If you believe that this kind of premise raises a few comedic possibilities then you’d be right, and the execution is much classier than you would expect. It’s shot with real imagination and the effects, particularly the CGI are not only convincing but terrifying.

Perhaps what’s most fun about Grabbers is the kind of reverse horror morality at play. The notion of getting ‘shit the bed’ paralytic as a tool to defeat the evil runs counter to the conservatism of the 50’s monster mashes that the filmmakers hold so dear. But we’re now living in a post Shaun of the Dead world, and subverting the rules and poking fun at the archetypes of the past is now considered post ironic irony, or some such detached but knowingly cool combination of words.

Even the romance angle, whilst questionable whether necessarily required, is handled with a certain believable sensitivity, making Grabbers possibly the only booze soaked slimy bloodsucking alien flick that also works for date night. Drink up – maybe you’ll get some action.

dead-sushi

There’s one scene above all the others in Dead Sushi (Madman) that could ruin date night forever. Once witnessed it will never leave you. You could call it an ‘eye worm,’ something that will have you replaying the wrongness over and over inside your head attempting to comprehend what the filmmakers were intending and sending yourself spare in the process. The head sushi chef is having an affair with the owner’s wife. When they kiss she asks if they could kiss in the ‘special Japanese’ way. The chef dutifully cracks an egg into his mouth and puckers up; with the couple swapping the raw yolk repeatedly each time their lips meet. The actors are struggling, their gag reflexes working overtime; you can’t fake this kind of disgust. The act raises many questions, but one drags itself above the throng. What the hell were they thinking?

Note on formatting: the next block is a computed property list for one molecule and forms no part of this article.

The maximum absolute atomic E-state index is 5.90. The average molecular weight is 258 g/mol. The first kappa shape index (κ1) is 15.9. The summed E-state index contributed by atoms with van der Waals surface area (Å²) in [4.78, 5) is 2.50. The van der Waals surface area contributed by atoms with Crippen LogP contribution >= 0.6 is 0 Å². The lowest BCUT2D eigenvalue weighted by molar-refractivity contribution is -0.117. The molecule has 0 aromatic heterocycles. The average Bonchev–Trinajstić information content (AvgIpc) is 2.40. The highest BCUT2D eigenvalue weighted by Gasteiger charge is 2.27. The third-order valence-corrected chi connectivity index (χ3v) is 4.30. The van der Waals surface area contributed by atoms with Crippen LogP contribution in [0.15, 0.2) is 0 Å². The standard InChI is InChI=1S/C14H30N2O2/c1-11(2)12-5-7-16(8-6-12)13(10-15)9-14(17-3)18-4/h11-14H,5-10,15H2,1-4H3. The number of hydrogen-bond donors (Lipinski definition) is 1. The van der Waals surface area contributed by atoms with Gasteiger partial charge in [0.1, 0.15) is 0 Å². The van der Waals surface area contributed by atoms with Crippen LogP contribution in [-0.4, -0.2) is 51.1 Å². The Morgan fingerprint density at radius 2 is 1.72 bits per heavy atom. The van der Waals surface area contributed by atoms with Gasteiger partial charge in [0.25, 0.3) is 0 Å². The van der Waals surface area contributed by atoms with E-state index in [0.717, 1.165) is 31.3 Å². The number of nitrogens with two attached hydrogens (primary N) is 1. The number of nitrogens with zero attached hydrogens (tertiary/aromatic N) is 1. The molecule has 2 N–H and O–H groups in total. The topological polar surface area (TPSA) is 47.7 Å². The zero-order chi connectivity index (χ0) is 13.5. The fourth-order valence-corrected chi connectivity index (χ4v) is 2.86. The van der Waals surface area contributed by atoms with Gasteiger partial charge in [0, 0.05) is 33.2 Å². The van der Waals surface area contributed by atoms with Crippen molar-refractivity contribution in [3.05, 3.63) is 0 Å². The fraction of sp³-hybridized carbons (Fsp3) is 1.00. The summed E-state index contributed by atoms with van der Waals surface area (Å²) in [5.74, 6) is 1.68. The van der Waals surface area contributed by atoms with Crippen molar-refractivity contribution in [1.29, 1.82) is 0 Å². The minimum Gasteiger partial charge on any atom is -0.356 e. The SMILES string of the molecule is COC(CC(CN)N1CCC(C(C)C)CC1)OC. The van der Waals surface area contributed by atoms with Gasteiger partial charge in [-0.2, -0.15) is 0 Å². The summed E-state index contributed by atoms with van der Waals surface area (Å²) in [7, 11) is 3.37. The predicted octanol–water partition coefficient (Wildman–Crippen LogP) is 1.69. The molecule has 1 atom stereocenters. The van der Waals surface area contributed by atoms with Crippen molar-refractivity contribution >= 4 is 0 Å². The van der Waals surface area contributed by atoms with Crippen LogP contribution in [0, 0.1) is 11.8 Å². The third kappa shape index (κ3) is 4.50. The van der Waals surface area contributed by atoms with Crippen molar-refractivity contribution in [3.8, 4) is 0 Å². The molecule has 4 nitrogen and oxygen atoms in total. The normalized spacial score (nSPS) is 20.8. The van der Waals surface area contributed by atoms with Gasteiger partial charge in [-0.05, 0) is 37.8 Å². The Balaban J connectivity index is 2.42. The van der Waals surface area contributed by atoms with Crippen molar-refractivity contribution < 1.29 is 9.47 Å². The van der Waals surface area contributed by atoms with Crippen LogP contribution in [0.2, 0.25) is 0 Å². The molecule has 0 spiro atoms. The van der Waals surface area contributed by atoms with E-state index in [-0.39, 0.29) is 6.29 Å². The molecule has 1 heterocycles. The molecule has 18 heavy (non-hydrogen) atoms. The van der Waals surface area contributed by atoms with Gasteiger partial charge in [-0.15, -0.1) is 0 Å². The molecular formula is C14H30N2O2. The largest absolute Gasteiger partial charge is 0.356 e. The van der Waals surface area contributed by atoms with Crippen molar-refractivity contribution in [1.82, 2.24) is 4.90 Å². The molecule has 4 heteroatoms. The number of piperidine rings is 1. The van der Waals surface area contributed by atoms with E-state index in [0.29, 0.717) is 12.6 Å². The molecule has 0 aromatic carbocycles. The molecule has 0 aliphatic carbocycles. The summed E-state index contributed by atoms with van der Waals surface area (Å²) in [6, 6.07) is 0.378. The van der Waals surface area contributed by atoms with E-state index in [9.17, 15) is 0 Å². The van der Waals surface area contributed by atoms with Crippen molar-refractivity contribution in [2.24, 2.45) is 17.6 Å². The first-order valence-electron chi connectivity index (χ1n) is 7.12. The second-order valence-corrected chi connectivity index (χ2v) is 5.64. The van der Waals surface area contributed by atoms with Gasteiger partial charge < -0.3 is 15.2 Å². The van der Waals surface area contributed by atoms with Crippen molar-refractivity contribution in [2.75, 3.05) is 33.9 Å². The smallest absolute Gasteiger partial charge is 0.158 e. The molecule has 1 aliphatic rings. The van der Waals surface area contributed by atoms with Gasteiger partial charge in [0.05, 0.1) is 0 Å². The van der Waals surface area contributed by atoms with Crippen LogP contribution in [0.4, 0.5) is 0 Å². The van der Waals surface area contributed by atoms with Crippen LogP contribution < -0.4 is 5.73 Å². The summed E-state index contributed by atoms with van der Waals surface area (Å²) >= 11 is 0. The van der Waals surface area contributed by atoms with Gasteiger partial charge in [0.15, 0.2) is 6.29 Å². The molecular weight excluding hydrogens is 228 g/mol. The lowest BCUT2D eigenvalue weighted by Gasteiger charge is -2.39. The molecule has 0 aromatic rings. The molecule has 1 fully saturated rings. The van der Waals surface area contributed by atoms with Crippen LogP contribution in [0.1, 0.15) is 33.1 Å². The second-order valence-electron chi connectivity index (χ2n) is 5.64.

Yet egg yolk swapping has a precedent. It first arrived on screen in the 1985 Japanese comedy Tampopo, though where those filmmakers found it is a complete mystery. On the interwebs the practice has captured the imagination of the masses, with illuminating comments like “I think it just ruined Asian chicks for me,” under clips of the offending scene. It would be somehow reassuring if it could be traced back to an ancient ritualistic erotic tradition, though more than likely its just a freaky gross idea that the director thought up and wondered if he could convince his actors to do it.

The only explanation as to why it pops up again in Dead Sushi is that the filmmakers caught Tampopo and thought it was just the right mix of stupid and gross to steal. It’s the work of Nobaru Iguchi (Machine Girl) whose motto is special effects first, concept second, and plot, well I’m sure we’ll get to that at some point.  It’s the tale of humble sushi that has been brought back from the dead, learns to fly, and develops big teeth and an insatiable thirst for blood. With rice spewing zombies and a giant tuna monster, words like outlandish and silly don’t even touch the sides of Dead Sushi’s hysterical world. But when you pare it down Dead Sushi is simply a cautionary tale about what happens when our food tires of being eaten and decides to turn the tables.  It’s a must see for all people who have eaten food in the past or are considering doing so at some point in the future.